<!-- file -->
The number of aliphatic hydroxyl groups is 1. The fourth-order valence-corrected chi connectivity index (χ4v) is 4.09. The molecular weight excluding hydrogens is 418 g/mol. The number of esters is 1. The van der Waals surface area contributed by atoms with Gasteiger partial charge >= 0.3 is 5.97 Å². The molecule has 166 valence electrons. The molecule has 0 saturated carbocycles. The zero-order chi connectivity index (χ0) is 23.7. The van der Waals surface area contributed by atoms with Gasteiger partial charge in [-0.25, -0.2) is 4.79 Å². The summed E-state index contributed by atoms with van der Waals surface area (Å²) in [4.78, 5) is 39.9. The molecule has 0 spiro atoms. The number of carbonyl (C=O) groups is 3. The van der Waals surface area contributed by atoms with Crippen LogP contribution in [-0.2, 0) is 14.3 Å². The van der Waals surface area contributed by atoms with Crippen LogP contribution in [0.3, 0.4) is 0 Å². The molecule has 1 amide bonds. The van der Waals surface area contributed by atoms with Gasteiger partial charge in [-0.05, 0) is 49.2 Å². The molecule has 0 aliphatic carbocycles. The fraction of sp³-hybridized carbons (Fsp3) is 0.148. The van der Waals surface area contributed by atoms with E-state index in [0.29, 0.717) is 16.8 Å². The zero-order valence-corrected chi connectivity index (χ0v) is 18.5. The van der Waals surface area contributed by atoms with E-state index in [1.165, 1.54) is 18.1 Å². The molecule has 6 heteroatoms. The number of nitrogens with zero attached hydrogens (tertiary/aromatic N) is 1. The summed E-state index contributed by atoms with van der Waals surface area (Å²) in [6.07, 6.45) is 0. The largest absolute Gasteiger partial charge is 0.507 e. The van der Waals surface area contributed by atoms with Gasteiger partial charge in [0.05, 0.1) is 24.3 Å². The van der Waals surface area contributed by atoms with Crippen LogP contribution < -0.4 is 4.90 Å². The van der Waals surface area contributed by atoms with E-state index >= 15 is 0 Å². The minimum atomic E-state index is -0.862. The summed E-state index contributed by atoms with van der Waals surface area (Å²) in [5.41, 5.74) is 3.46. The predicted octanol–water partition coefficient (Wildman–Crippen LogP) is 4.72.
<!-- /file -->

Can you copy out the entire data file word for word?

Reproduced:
The number of aliphatic hydroxyl groups is 1. The fourth-order valence-corrected chi connectivity index (χ4v) is 4.09. The molecular weight excluding hydrogens is 418 g/mol. The number of esters is 1. The van der Waals surface area contributed by atoms with Gasteiger partial charge >= 0.3 is 5.97 Å². The molecule has 166 valence electrons. The molecule has 0 saturated carbocycles. The zero-order chi connectivity index (χ0) is 23.7. The van der Waals surface area contributed by atoms with Gasteiger partial charge in [-0.25, -0.2) is 4.79 Å². The summed E-state index contributed by atoms with van der Waals surface area (Å²) in [4.78, 5) is 39.9. The molecule has 0 spiro atoms. The number of carbonyl (C=O) groups is 3. The van der Waals surface area contributed by atoms with Crippen LogP contribution in [-0.2, 0) is 14.3 Å². The van der Waals surface area contributed by atoms with Crippen LogP contribution in [0.3, 0.4) is 0 Å². The molecule has 1 amide bonds. The van der Waals surface area contributed by atoms with Gasteiger partial charge in [-0.05, 0) is 49.2 Å². The molecule has 0 aliphatic carbocycles. The fraction of sp³-hybridized carbons (Fsp3) is 0.148. The van der Waals surface area contributed by atoms with E-state index in [0.29, 0.717) is 16.8 Å². The zero-order valence-corrected chi connectivity index (χ0v) is 18.5. The van der Waals surface area contributed by atoms with E-state index in [1.165, 1.54) is 18.1 Å². The molecule has 6 heteroatoms. The number of nitrogens with zero attached hydrogens (tertiary/aromatic N) is 1. The summed E-state index contributed by atoms with van der Waals surface area (Å²) in [6.07, 6.45) is 0. The largest absolute Gasteiger partial charge is 0.507 e. The van der Waals surface area contributed by atoms with Gasteiger partial charge in [0.05, 0.1) is 24.3 Å². The van der Waals surface area contributed by atoms with Crippen LogP contribution < -0.4 is 4.90 Å². The van der Waals surface area contributed by atoms with E-state index >= 15 is 0 Å². The minimum atomic E-state index is -0.862. The summed E-state index contributed by atoms with van der Waals surface area (Å²) in [5.41, 5.74) is 3.46. The predicted octanol–water partition coefficient (Wildman–Crippen LogP) is 4.72.